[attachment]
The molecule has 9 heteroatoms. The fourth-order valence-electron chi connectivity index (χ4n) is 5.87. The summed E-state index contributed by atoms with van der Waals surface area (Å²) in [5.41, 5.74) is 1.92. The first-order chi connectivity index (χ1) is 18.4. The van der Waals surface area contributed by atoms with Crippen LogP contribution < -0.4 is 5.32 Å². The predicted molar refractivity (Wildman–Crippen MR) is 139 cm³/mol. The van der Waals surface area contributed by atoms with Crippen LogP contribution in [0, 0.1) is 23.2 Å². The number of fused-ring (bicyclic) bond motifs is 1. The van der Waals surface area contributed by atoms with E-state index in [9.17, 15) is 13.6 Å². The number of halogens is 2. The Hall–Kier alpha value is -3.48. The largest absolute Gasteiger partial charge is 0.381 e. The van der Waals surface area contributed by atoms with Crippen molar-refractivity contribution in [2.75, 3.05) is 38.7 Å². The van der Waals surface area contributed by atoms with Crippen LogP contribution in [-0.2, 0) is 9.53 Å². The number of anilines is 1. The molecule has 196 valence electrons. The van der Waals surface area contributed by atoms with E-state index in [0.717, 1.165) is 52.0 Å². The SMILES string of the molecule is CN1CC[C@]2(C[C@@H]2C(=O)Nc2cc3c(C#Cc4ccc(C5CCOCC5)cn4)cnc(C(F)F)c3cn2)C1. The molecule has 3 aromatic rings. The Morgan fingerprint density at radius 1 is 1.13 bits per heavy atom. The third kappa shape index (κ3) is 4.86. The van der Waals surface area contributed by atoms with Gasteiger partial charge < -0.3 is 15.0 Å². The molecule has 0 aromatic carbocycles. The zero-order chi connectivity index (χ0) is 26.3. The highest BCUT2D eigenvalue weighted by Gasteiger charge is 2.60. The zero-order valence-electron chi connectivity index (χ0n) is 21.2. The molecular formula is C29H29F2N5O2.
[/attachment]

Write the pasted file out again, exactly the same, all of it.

The molecule has 9 heteroatoms. The fourth-order valence-electron chi connectivity index (χ4n) is 5.87. The summed E-state index contributed by atoms with van der Waals surface area (Å²) in [5.41, 5.74) is 1.92. The first-order chi connectivity index (χ1) is 18.4. The van der Waals surface area contributed by atoms with Crippen LogP contribution < -0.4 is 5.32 Å². The predicted molar refractivity (Wildman–Crippen MR) is 139 cm³/mol. The van der Waals surface area contributed by atoms with Crippen LogP contribution in [0, 0.1) is 23.2 Å². The number of fused-ring (bicyclic) bond motifs is 1. The van der Waals surface area contributed by atoms with E-state index in [9.17, 15) is 13.6 Å². The number of halogens is 2. The Hall–Kier alpha value is -3.48. The largest absolute Gasteiger partial charge is 0.381 e. The van der Waals surface area contributed by atoms with Crippen molar-refractivity contribution in [2.75, 3.05) is 38.7 Å². The van der Waals surface area contributed by atoms with Crippen LogP contribution in [-0.2, 0) is 9.53 Å². The number of anilines is 1. The molecule has 196 valence electrons. The van der Waals surface area contributed by atoms with E-state index in [0.717, 1.165) is 52.0 Å². The SMILES string of the molecule is CN1CC[C@]2(C[C@@H]2C(=O)Nc2cc3c(C#Cc4ccc(C5CCOCC5)cn4)cnc(C(F)F)c3cn2)C1. The molecule has 3 aromatic rings. The Morgan fingerprint density at radius 1 is 1.13 bits per heavy atom. The third kappa shape index (κ3) is 4.86. The van der Waals surface area contributed by atoms with Gasteiger partial charge < -0.3 is 15.0 Å². The molecule has 0 aromatic carbocycles. The zero-order chi connectivity index (χ0) is 26.3. The highest BCUT2D eigenvalue weighted by Gasteiger charge is 2.60. The zero-order valence-electron chi connectivity index (χ0n) is 21.2. The molecular formula is C29H29F2N5O2.